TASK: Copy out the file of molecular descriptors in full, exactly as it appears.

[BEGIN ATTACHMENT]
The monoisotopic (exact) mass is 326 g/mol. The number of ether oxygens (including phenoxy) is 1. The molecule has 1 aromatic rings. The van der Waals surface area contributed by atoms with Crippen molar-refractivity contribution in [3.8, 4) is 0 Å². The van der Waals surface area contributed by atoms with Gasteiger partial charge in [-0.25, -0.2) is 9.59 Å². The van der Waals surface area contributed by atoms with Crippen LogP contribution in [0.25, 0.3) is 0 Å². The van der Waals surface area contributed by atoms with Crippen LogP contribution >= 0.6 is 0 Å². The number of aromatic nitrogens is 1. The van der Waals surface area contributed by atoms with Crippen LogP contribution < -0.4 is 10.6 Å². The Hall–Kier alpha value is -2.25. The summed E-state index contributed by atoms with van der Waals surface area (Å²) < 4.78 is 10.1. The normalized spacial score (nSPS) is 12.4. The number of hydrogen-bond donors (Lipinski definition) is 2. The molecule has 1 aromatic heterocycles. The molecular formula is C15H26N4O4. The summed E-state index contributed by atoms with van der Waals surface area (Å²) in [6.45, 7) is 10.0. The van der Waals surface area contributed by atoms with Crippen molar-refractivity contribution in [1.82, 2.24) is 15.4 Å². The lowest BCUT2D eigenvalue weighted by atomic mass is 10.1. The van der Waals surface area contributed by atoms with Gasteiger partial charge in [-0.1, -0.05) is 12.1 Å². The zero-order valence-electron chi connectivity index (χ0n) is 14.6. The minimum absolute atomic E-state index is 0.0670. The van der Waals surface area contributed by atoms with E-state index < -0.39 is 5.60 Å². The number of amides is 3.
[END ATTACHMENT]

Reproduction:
The monoisotopic (exact) mass is 326 g/mol. The number of ether oxygens (including phenoxy) is 1. The molecule has 1 aromatic rings. The van der Waals surface area contributed by atoms with Crippen molar-refractivity contribution in [3.8, 4) is 0 Å². The van der Waals surface area contributed by atoms with Gasteiger partial charge in [-0.25, -0.2) is 9.59 Å². The van der Waals surface area contributed by atoms with Crippen LogP contribution in [0.25, 0.3) is 0 Å². The van der Waals surface area contributed by atoms with Crippen LogP contribution >= 0.6 is 0 Å². The number of aromatic nitrogens is 1. The van der Waals surface area contributed by atoms with Crippen LogP contribution < -0.4 is 10.6 Å². The Hall–Kier alpha value is -2.25. The summed E-state index contributed by atoms with van der Waals surface area (Å²) < 4.78 is 10.1. The normalized spacial score (nSPS) is 12.4. The number of hydrogen-bond donors (Lipinski definition) is 2. The molecule has 1 aromatic heterocycles. The molecular formula is C15H26N4O4. The summed E-state index contributed by atoms with van der Waals surface area (Å²) in [6.45, 7) is 10.0. The van der Waals surface area contributed by atoms with Crippen molar-refractivity contribution in [1.82, 2.24) is 15.4 Å². The lowest BCUT2D eigenvalue weighted by atomic mass is 10.1. The van der Waals surface area contributed by atoms with Gasteiger partial charge in [-0.1, -0.05) is 12.1 Å². The zero-order valence-electron chi connectivity index (χ0n) is 14.6. The minimum absolute atomic E-state index is 0.0670. The van der Waals surface area contributed by atoms with E-state index < -0.39 is 5.60 Å². The number of amides is 3.